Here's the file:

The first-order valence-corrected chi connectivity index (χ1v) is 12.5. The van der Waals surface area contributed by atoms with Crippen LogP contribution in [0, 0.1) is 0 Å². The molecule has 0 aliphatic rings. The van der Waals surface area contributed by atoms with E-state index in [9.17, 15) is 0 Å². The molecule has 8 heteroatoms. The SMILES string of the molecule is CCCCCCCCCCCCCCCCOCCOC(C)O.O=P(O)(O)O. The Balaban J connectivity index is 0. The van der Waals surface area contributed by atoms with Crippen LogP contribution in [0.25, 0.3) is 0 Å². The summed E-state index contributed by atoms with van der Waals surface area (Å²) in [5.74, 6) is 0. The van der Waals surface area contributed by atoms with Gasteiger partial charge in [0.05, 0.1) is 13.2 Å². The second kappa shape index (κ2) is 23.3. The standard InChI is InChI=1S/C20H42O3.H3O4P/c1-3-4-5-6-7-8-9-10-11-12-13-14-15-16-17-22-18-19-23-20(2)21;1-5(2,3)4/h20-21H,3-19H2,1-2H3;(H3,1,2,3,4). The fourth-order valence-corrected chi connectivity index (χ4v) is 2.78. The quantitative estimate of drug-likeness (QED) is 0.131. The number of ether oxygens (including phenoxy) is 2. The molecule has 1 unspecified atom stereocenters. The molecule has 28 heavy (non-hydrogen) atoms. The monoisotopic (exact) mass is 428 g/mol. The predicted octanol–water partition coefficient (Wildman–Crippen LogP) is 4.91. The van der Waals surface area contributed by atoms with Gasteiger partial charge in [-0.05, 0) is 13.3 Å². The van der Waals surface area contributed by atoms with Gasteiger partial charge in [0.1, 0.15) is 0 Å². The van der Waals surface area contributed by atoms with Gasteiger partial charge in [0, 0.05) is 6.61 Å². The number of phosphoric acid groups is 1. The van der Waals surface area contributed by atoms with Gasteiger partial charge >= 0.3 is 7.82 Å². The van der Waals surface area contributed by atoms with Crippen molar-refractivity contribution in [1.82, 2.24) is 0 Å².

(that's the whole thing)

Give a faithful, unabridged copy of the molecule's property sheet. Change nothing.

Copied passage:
The first-order valence-corrected chi connectivity index (χ1v) is 12.5. The van der Waals surface area contributed by atoms with Crippen LogP contribution in [0, 0.1) is 0 Å². The molecule has 0 aliphatic rings. The van der Waals surface area contributed by atoms with E-state index in [9.17, 15) is 0 Å². The molecule has 8 heteroatoms. The SMILES string of the molecule is CCCCCCCCCCCCCCCCOCCOC(C)O.O=P(O)(O)O. The Balaban J connectivity index is 0. The van der Waals surface area contributed by atoms with Crippen LogP contribution in [0.25, 0.3) is 0 Å². The summed E-state index contributed by atoms with van der Waals surface area (Å²) in [5.74, 6) is 0. The van der Waals surface area contributed by atoms with Gasteiger partial charge in [0.05, 0.1) is 13.2 Å². The second kappa shape index (κ2) is 23.3. The standard InChI is InChI=1S/C20H42O3.H3O4P/c1-3-4-5-6-7-8-9-10-11-12-13-14-15-16-17-22-18-19-23-20(2)21;1-5(2,3)4/h20-21H,3-19H2,1-2H3;(H3,1,2,3,4). The fourth-order valence-corrected chi connectivity index (χ4v) is 2.78. The quantitative estimate of drug-likeness (QED) is 0.131. The number of ether oxygens (including phenoxy) is 2. The molecule has 1 unspecified atom stereocenters. The molecule has 28 heavy (non-hydrogen) atoms. The monoisotopic (exact) mass is 428 g/mol. The predicted octanol–water partition coefficient (Wildman–Crippen LogP) is 4.91. The van der Waals surface area contributed by atoms with Gasteiger partial charge in [-0.05, 0) is 13.3 Å². The van der Waals surface area contributed by atoms with Gasteiger partial charge in [0.1, 0.15) is 0 Å². The van der Waals surface area contributed by atoms with Gasteiger partial charge in [0, 0.05) is 6.61 Å². The number of phosphoric acid groups is 1. The van der Waals surface area contributed by atoms with Gasteiger partial charge >= 0.3 is 7.82 Å². The van der Waals surface area contributed by atoms with Crippen molar-refractivity contribution in [1.82, 2.24) is 0 Å².